Giant Sequoia National Monument

USFS Fire Plan Declared Illegal


Map of giant Sequoia National Monument

Sequoia Monument Fire Plan Declared Illegal!

July 16, 2005 - The California Attorney General has won a landmark lawsuit against Sequoia National Forest. A Federal judge has found that the Sequoia National Forest Fire Management Plan, the basis for much of the management of Sequoia National Forest and the Giant Sequoia National Monument is illegal. This victory doubtless will influence the Sierra Club's lawsuit against the Monument Plan, but the greatest winners are those beleaguered sequoias of Sequoia National Forest.

We are extremely pleased by the AG's victory! Bill Lockyer's staff did an outstanding job with this complicated lawsuit. We have been holding our breath for the outcome knowing that it was an essential key to winning the battle for sound ecosystem management of the Monument.

What was this lawsuit vs. the Sequoia National Forest's Fire Plan all about? We here locally had been fighting to get Sequoia Forest to write a Fire Management Plan for many years, ever since the 1988 Land Management Plan ordered that a Fire Plan be written. When we raised the issue of the lack of a Fire Plan during the Monument planning process, we were stunned to learn that they suddenly had this Fire Plan. We had seen no public notice, no requests for comments, and no environmental documentation. From somewhere in the bowels of the Supervisor's office the Fire Plan emerged as a final document-- a done deal.

Apparently, in 2003, three years after the creation of the Giant Sequoia National Monument, Sequoia National Forest thought it could get away with writing a Fire Plan in their back room even though this Fire Plan dictated and constrained almost every aspect of their supposedly public Giant Sequoia National Monument (GSNM) planning process that was already underway.

The management of fire is central to management of sequoias, indeed the entire Sierra Nevada ecosystem. For decades Sequoia National Park has been successfully using fire - and very little logging- to manage and protect sequoias and related forests. In contrast, the Forest Service decided that logging, not fire, was the way to restore and protect their sequoias in the new Monument. To this end, they did not allow even the Scientific Advisory Board, who had the responsibility for guiding the formation of the GSNM Management Plan, to give any input about this inadequately prepared Fire Plan. The Fire Plan underlies almost every aspect of the Monument Plan as it dictates if, where, and when fire may be used as a management tool. It disallows natural wildfire in nearly all of the Monument--yet the public was not told this nor allowed to comment on fire management because, as the Forest Service put it, "the subject is beyond the scope of this (Monument Plan) document." Can you imagine the audacity to tell the scientists and the public that a discussion of fire was not appropriate when planning for the fate of over half of the earth's sequoias?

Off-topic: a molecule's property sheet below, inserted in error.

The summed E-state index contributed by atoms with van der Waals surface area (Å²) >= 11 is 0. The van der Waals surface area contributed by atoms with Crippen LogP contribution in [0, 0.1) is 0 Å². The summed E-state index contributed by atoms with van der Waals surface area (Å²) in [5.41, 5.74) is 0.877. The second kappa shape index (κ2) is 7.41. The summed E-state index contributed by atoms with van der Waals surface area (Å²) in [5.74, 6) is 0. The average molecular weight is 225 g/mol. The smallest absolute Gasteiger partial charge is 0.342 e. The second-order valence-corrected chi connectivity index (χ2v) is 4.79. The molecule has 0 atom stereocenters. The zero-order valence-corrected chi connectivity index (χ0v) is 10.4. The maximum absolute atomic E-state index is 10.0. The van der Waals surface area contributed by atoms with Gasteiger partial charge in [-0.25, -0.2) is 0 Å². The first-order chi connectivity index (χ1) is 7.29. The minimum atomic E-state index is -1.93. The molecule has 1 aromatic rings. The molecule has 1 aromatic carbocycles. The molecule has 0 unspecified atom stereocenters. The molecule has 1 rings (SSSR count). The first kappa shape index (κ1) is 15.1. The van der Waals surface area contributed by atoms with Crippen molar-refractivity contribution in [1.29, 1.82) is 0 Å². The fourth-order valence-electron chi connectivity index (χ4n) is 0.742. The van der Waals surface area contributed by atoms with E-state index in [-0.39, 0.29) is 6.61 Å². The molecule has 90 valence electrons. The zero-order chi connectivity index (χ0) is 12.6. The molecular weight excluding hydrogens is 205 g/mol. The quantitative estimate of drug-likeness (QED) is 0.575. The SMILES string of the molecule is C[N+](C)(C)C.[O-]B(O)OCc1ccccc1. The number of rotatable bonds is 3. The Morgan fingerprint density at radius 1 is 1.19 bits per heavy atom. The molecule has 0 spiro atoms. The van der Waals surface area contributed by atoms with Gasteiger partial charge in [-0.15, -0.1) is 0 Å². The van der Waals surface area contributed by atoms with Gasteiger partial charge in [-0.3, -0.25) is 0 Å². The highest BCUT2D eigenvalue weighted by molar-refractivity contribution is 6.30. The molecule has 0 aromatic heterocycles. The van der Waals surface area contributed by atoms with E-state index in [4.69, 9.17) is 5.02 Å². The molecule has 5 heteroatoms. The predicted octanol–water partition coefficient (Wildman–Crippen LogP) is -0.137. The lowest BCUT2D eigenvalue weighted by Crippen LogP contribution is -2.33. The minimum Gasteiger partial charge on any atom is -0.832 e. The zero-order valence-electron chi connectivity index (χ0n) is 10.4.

Even before the Monument Plan was final, the State Attorney General filed a lawsuit on just this one discrete issue alleging that Sequoia National Forest's Fire Plan was illegal because it was not approved subsequent to the requirements of the National Environmental Policy Act and several other Federal regulations.

The Federal Judge agreed.

Now that the Attorney General has won his lawsuit against this illegal Fire Plan, it is my personal opinion that the Giant Sequoia Monument Plan, which stands on the shoulders of that bogus Fire Plan, must be withdrawn. There has not yet been any decision on what remedies will follow. The AG's office will be working on that in the next few weeks.

The Forest Service manages only a few National Monuments and we are seeing that they have a long way to go in learning how to manage lands for the perpetuation of ecosystems instead of for logging. Now they have a second chance; they need to go back to square one in planning for the Monument's future.

We are very impressed by Sequoia Park's success in managing their sequoias and by their open attitude. The Sierra Club recently has been urging that Sequoia National Park, instead of the Forest Service, be given the responsibility for managing the Giant Sequoia National Monument. The Park system already manages more than 80 National Monuments in addition to the National Parks.

Carla Cloer
Chair, Sequoia Task Force


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